Application of the Theory of Heat Exchangers to the Transfer of Inert Materials in Placentas
Calculations were made on a variety of models to determine to what extent placental structure (vascular geometry and permeability) and placental function (rate and evenness of distribution of fetal and maternal blood flows, and presence of nonexchanging shunts) affect the rate of diffusional exchange across the placental barrier. The results of the calculations are given in the form of a graphical relationship between three dimensionless variables defined in the text. It is shown that experimentally measured transfers can also be represented in this form and thus compared to transfers that are theoretically predicted. The results indicate that biologically probable degrees of regional variation in permeability are harmless, but that this is not true of uneven distributions of maternal-fetal blood flow ratios. They further show that the relative magnitudes of blood flows through nonexchanging shunts can be found by extrapolation of experimental data obtained with substances whose transfers are entirely flow limited, but that the use of such substances cannot help to separate the effects on placental exchange due to vascular geometry from those due to uneven distribution of flow ratios. Methods are indicated with which the value of the placental permeability can be assessed experimentally under various conditions.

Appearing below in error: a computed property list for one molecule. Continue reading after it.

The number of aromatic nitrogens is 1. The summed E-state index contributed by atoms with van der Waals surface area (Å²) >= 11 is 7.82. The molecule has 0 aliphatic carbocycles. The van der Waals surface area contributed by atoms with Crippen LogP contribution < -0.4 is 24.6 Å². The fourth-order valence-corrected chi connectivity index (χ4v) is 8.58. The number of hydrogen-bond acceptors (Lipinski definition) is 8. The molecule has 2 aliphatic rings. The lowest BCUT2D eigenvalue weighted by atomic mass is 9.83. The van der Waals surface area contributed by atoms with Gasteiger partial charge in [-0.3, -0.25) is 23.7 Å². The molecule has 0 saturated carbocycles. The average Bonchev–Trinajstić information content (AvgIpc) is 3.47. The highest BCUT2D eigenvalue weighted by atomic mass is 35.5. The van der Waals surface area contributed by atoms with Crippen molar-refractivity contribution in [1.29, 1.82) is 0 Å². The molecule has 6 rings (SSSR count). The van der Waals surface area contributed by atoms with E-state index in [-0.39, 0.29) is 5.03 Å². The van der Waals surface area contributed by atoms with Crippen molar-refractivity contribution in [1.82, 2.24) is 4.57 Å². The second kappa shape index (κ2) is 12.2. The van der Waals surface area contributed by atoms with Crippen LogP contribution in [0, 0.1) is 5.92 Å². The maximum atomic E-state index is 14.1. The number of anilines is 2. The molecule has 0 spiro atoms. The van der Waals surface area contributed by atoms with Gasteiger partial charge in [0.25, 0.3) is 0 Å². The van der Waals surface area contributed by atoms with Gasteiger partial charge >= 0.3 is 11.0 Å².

- computed exchange in placental models
- passive placental exchange
- flow-limited transfer in placentas
- diffusion limits of transfer in placenta
- maldistribution of flow
- nonexchanging shunts
- Received March 18, 1968.
- Accepted November 10, 1968.
- © 1969 American Heart Association, Inc.